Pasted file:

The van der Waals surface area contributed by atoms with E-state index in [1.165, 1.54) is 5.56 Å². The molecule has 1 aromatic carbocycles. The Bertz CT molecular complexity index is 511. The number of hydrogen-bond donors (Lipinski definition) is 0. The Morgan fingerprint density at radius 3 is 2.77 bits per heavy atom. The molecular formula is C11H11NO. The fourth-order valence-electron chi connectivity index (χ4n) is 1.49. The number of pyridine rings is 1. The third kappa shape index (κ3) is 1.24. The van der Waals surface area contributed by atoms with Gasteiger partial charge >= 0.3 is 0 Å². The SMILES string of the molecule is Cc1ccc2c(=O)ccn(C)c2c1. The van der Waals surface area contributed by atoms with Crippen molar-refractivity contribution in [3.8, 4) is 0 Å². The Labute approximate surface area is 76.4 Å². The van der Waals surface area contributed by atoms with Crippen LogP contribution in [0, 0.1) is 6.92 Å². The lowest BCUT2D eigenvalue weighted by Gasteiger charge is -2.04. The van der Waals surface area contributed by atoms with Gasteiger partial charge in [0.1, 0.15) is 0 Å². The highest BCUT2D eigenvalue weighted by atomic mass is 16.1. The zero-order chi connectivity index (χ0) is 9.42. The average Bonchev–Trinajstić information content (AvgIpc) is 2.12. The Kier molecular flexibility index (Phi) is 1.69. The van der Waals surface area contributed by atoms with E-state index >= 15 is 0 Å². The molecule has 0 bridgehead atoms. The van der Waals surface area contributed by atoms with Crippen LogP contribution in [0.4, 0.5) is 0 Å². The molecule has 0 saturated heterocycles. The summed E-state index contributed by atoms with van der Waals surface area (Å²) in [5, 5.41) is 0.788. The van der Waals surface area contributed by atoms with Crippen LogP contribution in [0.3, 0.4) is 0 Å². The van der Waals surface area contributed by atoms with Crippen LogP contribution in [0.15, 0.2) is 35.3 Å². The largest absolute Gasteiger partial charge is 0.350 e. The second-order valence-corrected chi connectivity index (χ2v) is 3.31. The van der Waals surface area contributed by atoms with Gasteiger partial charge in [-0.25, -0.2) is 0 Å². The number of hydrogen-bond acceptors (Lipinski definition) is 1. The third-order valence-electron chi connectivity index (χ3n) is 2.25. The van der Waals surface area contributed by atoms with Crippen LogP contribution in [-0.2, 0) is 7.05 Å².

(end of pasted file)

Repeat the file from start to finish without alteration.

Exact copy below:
The van der Waals surface area contributed by atoms with E-state index in [1.165, 1.54) is 5.56 Å². The molecule has 1 aromatic carbocycles. The Bertz CT molecular complexity index is 511. The number of hydrogen-bond donors (Lipinski definition) is 0. The Morgan fingerprint density at radius 3 is 2.77 bits per heavy atom. The molecular formula is C11H11NO. The fourth-order valence-electron chi connectivity index (χ4n) is 1.49. The number of pyridine rings is 1. The third kappa shape index (κ3) is 1.24. The van der Waals surface area contributed by atoms with Gasteiger partial charge >= 0.3 is 0 Å². The SMILES string of the molecule is Cc1ccc2c(=O)ccn(C)c2c1. The van der Waals surface area contributed by atoms with Crippen molar-refractivity contribution in [3.8, 4) is 0 Å². The Labute approximate surface area is 76.4 Å². The van der Waals surface area contributed by atoms with Crippen LogP contribution in [0, 0.1) is 6.92 Å². The lowest BCUT2D eigenvalue weighted by Gasteiger charge is -2.04. The van der Waals surface area contributed by atoms with Gasteiger partial charge in [0.1, 0.15) is 0 Å². The highest BCUT2D eigenvalue weighted by atomic mass is 16.1. The zero-order chi connectivity index (χ0) is 9.42. The average Bonchev–Trinajstić information content (AvgIpc) is 2.12. The Kier molecular flexibility index (Phi) is 1.69. The van der Waals surface area contributed by atoms with E-state index >= 15 is 0 Å². The molecule has 0 bridgehead atoms. The van der Waals surface area contributed by atoms with Crippen LogP contribution in [0.4, 0.5) is 0 Å². The molecule has 0 saturated heterocycles. The summed E-state index contributed by atoms with van der Waals surface area (Å²) in [5, 5.41) is 0.788. The van der Waals surface area contributed by atoms with Crippen LogP contribution in [0.3, 0.4) is 0 Å². The van der Waals surface area contributed by atoms with Crippen LogP contribution in [0.15, 0.2) is 35.3 Å². The largest absolute Gasteiger partial charge is 0.350 e. The second-order valence-corrected chi connectivity index (χ2v) is 3.31. The van der Waals surface area contributed by atoms with Gasteiger partial charge in [-0.25, -0.2) is 0 Å². The number of hydrogen-bond acceptors (Lipinski definition) is 1. The third-order valence-electron chi connectivity index (χ3n) is 2.25. The van der Waals surface area contributed by atoms with Crippen LogP contribution in [-0.2, 0) is 7.05 Å².